The opinion of the court was delivered by: Mary L. Cooper United States District Judge
THE COURT ordering the defendants to show cause why the action should not be remanded to state court for lack of jurisdiction under 28 U.S.C. § 1331 (dkt. entry no. 3); and the plaintiff bringing this action in state court to recover damages under state law for (1) violations of the New Jersey Conscientious Employee Protection Act, (2) wrongful termination of employment, (3) emotional distress, and (4) defamation (dkt. entry no. 1, Compl.); and the plaintiff asserting that the defendants terminated her employment as a paraprofessional because she reported to the New Jersey Division of Youth & Family Services that preschool autistic children were being mistreated in violation of (1) the Individuals with Disabilities Act, 20 U.S.C. § 1400, et seq., particularly 20 U.S.C. § 1412(a), (2) the Rehabilitation Act, 29 U.S.C. § 794, (3) the Constitution, and thus apparently 42 U.S.C. § 1983, and (4) state law (Compl., at 4-5); and the defendants removing the action, and alleging jurisdiction under 28 U.S.C. § ("Section") 1331, because (1) the plaintiff "alleges that she was the subject of adverse employment action as a result of alleged reporting of violations of said federal statutes", and (2) the "conduct of the [defendants] and the employment action taken with respect to plaintiff directly raises questions arising under the laws of the United States" (dkt. entry no. 1, Rmv. Not., at 2); and the defendants bearing the burden of demonstrating jurisdiction, see 28 U.S.C. § 1446(a); and the Court being authorized to examine jurisdiction and remand the action sua sponte, see 28 U.S.C. § 1447(c); and IT APPEARING that the plaintiff seeks no relief under federal law; and it appearing that a plaintiff is "the master of the claim" under the well-pleaded complaint rule, Caterpillar, Inc. v. Williams, 482 U.S. 386, 392 (1987); and it appearing that the references to federal law do not give rise to jurisdiction under Section 1331, see Fran. Tax Bd. v. Constr. Lab. Vac. Tr., 463 U.S. 1, 9-12 (1983); and it appearing that federal law does not "create the cause of action" here, id. at 27-28; and it appearing that the defendants' assertion that jurisdiction here "arises under" federal law is without merit, as the plaintiff's claim "does not fit within th[at] special and small category", and "it takes more than a federal element to open the 'arising under' door", Empire Healthchoice Assur. v. McVeigh, 126 S.Ct. 2121, 2136-37 (2006) (quotes and cite omitted); and it appearing that a state tort law claim is not transformed into a federal cause of action merely because a court will be called upon to determine whether there was an underlying federal violation, Merrell Dow Pharms. v. Thompson, 478 U.S. 804, 813-17 (1986) (affirming remand of state negligence claim that was based on theory that defendant violated federal law), see JVC Ams. Corp. v. CSX Intermodal, 292 F.Supp.2d 586, 592 (D.N.J. 2003) (stating action should be remanded when federal law merely referenced or mentioned in claim), Hunter v. Greenwood Trust Co., 856 F.Supp. 207, 214-15 (D.N.J. 1992) (granting motion to remand state law claim, even though complaint cited underlying federal law); and
THE COURT thus ordering the defendants to show cause why the action should not be remanded for lack of jurisdiction; and the defendants, in response, citing Grable & Sons Metal Products v. Darue Engineering & Manufacturing, 545 U.S. 308 (2005), which concerned a quite title action under state law, and PNC Bank v. PPI Electric Utilities Corp., 189 Fed.Appx. 101 (3d Cir. 2006), which concerned an action brought under state law for a judgment declaring how assets in a trust were to be distributed (dkt. entry no. 4, Defs. Br., at 4-6); and it appearing that Grable and PNC both held that federal jurisdiction respectively existed because significant federal issues, i.e., interpretation of sections of the Internal Revenue Code, were implicated, see Grable, 545 U.S. at 314-15 (concerning IRS notice of property seizure), PNC, 189 Fed.Appx. at 104 n.3 (concerning trust-asset distribution); but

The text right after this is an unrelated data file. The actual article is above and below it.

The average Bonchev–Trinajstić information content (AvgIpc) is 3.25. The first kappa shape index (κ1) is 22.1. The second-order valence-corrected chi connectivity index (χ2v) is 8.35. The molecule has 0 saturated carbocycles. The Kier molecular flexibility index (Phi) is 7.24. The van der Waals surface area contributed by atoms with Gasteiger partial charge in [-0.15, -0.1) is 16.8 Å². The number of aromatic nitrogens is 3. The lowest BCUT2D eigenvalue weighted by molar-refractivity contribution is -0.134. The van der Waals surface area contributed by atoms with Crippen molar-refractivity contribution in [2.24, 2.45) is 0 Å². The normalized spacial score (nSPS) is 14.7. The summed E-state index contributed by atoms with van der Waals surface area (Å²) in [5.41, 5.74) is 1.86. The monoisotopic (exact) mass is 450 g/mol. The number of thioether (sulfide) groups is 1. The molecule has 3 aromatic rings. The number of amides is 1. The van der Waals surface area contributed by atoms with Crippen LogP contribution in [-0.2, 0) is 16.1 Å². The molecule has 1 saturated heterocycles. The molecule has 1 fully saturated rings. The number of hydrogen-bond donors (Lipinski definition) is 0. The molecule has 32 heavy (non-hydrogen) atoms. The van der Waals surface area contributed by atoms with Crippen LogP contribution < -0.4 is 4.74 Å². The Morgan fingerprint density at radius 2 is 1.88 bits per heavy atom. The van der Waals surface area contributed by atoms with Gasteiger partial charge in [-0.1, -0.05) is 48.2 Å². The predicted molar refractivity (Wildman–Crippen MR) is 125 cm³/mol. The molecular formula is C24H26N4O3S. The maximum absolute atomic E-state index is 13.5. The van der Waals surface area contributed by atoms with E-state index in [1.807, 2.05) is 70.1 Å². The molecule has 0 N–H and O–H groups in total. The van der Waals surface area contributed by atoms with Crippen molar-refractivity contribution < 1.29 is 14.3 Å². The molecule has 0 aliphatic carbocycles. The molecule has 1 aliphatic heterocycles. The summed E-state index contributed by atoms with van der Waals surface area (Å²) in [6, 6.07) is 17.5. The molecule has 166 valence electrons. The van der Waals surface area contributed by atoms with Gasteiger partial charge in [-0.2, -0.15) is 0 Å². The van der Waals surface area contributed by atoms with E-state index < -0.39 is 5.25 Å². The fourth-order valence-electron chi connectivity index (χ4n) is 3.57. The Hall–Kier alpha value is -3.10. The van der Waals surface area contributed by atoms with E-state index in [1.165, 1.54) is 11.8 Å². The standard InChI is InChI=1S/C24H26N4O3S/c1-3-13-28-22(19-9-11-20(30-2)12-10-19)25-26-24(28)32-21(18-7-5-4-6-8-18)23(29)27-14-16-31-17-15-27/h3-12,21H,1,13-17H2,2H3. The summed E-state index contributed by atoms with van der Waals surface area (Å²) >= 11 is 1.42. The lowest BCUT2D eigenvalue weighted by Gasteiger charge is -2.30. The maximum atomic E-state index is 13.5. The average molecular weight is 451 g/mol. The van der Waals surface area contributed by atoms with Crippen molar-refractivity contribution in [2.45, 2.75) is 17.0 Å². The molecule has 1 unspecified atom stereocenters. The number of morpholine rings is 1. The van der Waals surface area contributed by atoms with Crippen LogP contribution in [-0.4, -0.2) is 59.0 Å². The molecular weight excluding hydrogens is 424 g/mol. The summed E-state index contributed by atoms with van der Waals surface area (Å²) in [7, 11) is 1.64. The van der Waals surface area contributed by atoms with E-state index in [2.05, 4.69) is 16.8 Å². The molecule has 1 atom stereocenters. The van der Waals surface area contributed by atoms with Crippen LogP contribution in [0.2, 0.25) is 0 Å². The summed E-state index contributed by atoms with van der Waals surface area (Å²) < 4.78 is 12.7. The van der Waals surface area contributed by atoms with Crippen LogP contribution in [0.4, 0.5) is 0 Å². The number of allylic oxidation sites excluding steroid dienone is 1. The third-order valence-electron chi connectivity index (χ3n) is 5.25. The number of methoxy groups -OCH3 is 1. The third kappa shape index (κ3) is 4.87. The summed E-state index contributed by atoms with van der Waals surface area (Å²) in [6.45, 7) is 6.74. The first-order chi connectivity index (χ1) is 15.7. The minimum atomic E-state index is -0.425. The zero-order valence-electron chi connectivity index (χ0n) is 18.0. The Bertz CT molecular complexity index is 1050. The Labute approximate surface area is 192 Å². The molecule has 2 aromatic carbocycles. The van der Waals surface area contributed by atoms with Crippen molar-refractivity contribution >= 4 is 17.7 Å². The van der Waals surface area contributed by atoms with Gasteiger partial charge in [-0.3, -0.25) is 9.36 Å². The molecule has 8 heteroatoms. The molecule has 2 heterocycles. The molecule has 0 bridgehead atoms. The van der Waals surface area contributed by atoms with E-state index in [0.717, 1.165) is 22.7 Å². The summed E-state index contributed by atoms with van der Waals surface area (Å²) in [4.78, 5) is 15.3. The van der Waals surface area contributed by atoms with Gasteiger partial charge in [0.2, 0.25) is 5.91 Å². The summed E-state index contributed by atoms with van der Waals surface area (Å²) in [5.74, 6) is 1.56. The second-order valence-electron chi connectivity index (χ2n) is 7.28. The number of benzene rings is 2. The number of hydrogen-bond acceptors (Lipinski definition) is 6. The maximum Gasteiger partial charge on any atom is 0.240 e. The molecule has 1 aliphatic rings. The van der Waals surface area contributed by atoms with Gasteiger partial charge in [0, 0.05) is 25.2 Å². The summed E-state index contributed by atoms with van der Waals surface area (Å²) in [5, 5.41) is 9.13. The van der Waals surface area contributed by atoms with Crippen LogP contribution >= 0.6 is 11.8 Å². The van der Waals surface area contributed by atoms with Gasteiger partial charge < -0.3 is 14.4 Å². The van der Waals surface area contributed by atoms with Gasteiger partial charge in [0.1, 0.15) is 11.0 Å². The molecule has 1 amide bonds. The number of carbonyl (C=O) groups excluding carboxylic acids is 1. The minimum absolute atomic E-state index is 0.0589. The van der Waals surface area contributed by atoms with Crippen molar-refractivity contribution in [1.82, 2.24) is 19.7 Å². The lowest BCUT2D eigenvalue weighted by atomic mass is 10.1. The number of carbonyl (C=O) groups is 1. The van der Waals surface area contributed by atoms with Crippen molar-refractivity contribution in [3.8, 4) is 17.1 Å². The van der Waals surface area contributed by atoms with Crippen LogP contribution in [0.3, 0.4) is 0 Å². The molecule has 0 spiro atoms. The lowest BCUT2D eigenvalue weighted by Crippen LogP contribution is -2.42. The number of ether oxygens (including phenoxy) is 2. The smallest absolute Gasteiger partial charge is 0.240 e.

IT APPEARING that Grable and this case are "poles apart", as the "dispute [in Grable] centered on the action of a federal agency (IRS) and its compatibility with a federal statute," and "its resolution was both dispositive of the case and would be controlling in numerous other cases", whereas this employment action "was [not] triggered . . . by the action of any federal department, agency, or service," Empire, 126 S.Ct. at 2136-37; and it appearing that (1) the PNC parties disagreed whether certain assets should be distributed in light of a specific section of the Internal Revenue Code, id. at 103-04, and (2) the PNC court relied on Grable, and thus was concerned about the controlling effect of a determination on other cases involving the same section, id. at 104 n.3; and
IT APPEARING that, under Grable and PNC, a federal court should refrain from declining jurisdiction in a case concerning the interpretation of the federal tax code if a state court would then be required to reach a determination; and it appearing that there are no such federal tax issues here; and the defendants citing no case addressing whether a federal court should exercise jurisdiction in an action brought by a plaintiff seeking whistleblower protection under state law for reporting alleged violations of federal law, see Merrell, 478 U.S. at 813-17; and the Court not being persuaded by the defendants' arguments; and the Court thus intending to (1) grant the order to show cause, and (2) remand the action to state court; and for good cause appearing, the Court will issue an appropriate order and judgment.
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